The FCA letter:
- describes, compares and contrasts:
- the WTO’s rules on cross-border trade in financial services;
- “passporting” under EU law; and
- “third-country equivalence”, where its available under the sectoral directives;
- describes what asset management might look like under the WTO rules, instead of under the UCITS and Alternative Investment Fund Managers Directives;
- sets out the FCA’s initial thinking on the “optimal framework” for financial services regulation post-Brexit, using 5 principles generated by reference to the FCA’s statutory objectives:
- cross-border market access: “open markets are an important enabler of healthy competition“;
- support for the principle of consistent global standards where markets are also global: “to minimize the risks of regulatory arbitrage and fragmented markets [with] regulators working effectively together through international standard setting organizations“;
- cooperation between regulatory authorities: especially “where business is being done involving firms, customers and markets across different jurisdictions“. “A robust framework which provides for continued cooperation will be fundamental in enabling [the FCA] to meet [its] objectives“;
- influence over international standards: “to ensure that [UK] consumers are protected and markets are competitive and well functioning“; and
- the opportunity to recruit and maintain a skilled workforce; and
- describes some of the potential advantages of being outside the EU, from an FCA perspective: “greater flexibility to set rules that are specifically tailored to domestic markets and consumers“. However, the EU frameworks allow for some flexibility; and the UK’s ability to be more flexible might be tempered (even post-Brexit) by the need to comply with international standards.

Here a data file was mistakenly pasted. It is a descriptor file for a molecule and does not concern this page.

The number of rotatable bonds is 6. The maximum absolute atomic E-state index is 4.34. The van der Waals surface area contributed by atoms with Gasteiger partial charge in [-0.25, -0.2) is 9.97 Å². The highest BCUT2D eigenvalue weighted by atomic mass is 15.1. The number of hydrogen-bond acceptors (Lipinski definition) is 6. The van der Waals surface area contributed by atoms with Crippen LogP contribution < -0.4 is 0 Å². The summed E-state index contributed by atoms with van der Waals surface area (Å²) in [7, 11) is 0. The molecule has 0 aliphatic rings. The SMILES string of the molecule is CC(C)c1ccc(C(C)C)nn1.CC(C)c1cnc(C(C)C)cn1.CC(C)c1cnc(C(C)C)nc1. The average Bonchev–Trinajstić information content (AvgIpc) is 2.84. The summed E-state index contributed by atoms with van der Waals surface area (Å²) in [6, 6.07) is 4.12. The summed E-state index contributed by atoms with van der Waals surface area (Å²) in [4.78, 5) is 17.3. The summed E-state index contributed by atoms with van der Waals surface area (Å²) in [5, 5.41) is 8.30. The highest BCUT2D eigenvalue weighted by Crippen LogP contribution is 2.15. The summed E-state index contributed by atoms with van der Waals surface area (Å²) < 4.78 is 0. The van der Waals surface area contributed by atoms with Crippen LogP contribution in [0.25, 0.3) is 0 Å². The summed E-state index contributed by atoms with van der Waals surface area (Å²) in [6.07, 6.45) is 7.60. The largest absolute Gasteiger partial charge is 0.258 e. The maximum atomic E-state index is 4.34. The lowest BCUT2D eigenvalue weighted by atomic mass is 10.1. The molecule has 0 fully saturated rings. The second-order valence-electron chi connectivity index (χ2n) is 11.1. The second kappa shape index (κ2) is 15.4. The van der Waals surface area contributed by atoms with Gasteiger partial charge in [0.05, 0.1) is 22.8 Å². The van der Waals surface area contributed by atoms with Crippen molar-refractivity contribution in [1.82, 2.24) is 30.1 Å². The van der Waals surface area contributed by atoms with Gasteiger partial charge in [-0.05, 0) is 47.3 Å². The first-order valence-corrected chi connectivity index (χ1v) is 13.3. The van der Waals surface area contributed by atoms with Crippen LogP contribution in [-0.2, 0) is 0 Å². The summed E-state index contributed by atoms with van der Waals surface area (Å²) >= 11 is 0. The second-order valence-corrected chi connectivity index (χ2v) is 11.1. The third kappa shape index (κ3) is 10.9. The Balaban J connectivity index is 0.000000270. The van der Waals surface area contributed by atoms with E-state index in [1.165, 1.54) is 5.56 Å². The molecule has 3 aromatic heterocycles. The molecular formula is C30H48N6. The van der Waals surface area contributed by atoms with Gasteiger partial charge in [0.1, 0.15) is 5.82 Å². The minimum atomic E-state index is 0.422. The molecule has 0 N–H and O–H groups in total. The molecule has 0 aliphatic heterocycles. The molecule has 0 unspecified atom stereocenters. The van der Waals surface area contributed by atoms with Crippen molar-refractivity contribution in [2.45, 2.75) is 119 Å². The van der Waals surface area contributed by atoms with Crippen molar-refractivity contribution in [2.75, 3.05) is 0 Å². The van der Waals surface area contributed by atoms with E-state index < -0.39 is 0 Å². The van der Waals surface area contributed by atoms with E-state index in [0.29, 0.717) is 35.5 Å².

The European Parliament’s Briefing Paper looks at “Third-country equivalence in EU banking legislation“, but it covers a wider range of topics than its title suggests (including passporting and equivalence under Solvency II). It notes, in particular, that “Prima facie “Brexit” would mean that [the] UK loses its status of EU Member State and become[s] a third-country … It would then no longer benefit from the EU Passport for financial services … the UK Trade Minister … recognized that passporting was likely to end with Brexit but called for another form of relationship. According to [him] equivalence is not going to be ‘good enough’” – an assertion that’s almost certainly true, from UK perspective (at least).
These documents are well worth reading if you have an interest in any of these issues, or your business might be affected by Brexit.